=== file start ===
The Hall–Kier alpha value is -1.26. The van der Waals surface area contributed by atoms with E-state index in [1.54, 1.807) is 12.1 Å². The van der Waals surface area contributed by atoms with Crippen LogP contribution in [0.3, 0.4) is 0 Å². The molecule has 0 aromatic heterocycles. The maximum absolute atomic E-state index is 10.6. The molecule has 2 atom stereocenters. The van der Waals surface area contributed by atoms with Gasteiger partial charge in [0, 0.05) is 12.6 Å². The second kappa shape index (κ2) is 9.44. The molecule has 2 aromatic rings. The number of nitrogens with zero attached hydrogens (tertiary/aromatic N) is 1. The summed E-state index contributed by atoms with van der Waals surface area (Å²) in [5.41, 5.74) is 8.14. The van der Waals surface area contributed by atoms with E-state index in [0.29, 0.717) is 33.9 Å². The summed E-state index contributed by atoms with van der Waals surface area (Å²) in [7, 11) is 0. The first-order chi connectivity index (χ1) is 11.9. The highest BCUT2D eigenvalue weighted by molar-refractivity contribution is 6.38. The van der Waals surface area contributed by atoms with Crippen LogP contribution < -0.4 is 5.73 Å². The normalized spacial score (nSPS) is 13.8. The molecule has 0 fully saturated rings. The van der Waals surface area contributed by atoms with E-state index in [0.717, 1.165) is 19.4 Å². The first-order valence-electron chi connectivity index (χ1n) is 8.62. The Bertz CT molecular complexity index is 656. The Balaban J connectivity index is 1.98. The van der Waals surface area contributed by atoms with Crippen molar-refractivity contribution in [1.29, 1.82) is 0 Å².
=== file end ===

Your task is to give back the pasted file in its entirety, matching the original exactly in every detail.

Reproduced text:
The Hall–Kier alpha value is -1.26. The van der Waals surface area contributed by atoms with E-state index in [1.54, 1.807) is 12.1 Å². The van der Waals surface area contributed by atoms with Crippen LogP contribution in [0.3, 0.4) is 0 Å². The molecule has 0 aromatic heterocycles. The maximum absolute atomic E-state index is 10.6. The molecule has 2 atom stereocenters. The van der Waals surface area contributed by atoms with Gasteiger partial charge in [0, 0.05) is 12.6 Å². The second kappa shape index (κ2) is 9.44. The molecule has 2 aromatic rings. The number of nitrogens with zero attached hydrogens (tertiary/aromatic N) is 1. The summed E-state index contributed by atoms with van der Waals surface area (Å²) in [5.41, 5.74) is 8.14. The van der Waals surface area contributed by atoms with E-state index in [0.29, 0.717) is 33.9 Å². The summed E-state index contributed by atoms with van der Waals surface area (Å²) in [7, 11) is 0. The first-order chi connectivity index (χ1) is 11.9. The highest BCUT2D eigenvalue weighted by molar-refractivity contribution is 6.38. The van der Waals surface area contributed by atoms with Crippen LogP contribution < -0.4 is 5.73 Å². The normalized spacial score (nSPS) is 13.8. The molecule has 0 fully saturated rings. The van der Waals surface area contributed by atoms with E-state index in [0.717, 1.165) is 19.4 Å². The first-order valence-electron chi connectivity index (χ1n) is 8.62. The Bertz CT molecular complexity index is 656. The Balaban J connectivity index is 1.98. The van der Waals surface area contributed by atoms with Crippen molar-refractivity contribution in [1.29, 1.82) is 0 Å².